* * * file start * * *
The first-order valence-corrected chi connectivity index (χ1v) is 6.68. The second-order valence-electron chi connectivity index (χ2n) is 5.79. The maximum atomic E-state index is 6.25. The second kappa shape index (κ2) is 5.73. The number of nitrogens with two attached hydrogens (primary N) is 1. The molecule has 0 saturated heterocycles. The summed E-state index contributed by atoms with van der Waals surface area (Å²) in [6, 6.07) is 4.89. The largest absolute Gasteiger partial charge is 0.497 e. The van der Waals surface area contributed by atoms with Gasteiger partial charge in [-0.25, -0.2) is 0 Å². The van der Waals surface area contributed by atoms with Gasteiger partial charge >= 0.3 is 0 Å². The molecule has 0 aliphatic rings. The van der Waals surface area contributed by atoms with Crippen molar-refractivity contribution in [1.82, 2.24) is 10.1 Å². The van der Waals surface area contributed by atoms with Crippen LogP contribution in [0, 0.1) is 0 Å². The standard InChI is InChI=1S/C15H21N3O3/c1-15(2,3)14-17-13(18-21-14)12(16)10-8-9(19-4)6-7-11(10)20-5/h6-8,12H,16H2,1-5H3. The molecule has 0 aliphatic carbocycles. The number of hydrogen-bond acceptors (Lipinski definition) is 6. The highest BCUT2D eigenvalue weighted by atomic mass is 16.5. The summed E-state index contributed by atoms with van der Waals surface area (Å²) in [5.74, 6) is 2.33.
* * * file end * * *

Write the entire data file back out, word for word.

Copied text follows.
The first-order valence-corrected chi connectivity index (χ1v) is 6.68. The second-order valence-electron chi connectivity index (χ2n) is 5.79. The maximum atomic E-state index is 6.25. The second kappa shape index (κ2) is 5.73. The number of nitrogens with two attached hydrogens (primary N) is 1. The molecule has 0 saturated heterocycles. The summed E-state index contributed by atoms with van der Waals surface area (Å²) in [6, 6.07) is 4.89. The largest absolute Gasteiger partial charge is 0.497 e. The van der Waals surface area contributed by atoms with Gasteiger partial charge in [-0.25, -0.2) is 0 Å². The van der Waals surface area contributed by atoms with Gasteiger partial charge >= 0.3 is 0 Å². The molecule has 0 aliphatic rings. The van der Waals surface area contributed by atoms with Crippen molar-refractivity contribution in [1.82, 2.24) is 10.1 Å². The van der Waals surface area contributed by atoms with Crippen LogP contribution in [0, 0.1) is 0 Å². The standard InChI is InChI=1S/C15H21N3O3/c1-15(2,3)14-17-13(18-21-14)12(16)10-8-9(19-4)6-7-11(10)20-5/h6-8,12H,16H2,1-5H3. The molecule has 0 aliphatic carbocycles. The number of hydrogen-bond acceptors (Lipinski definition) is 6. The highest BCUT2D eigenvalue weighted by atomic mass is 16.5. The summed E-state index contributed by atoms with van der Waals surface area (Å²) in [5.74, 6) is 2.33.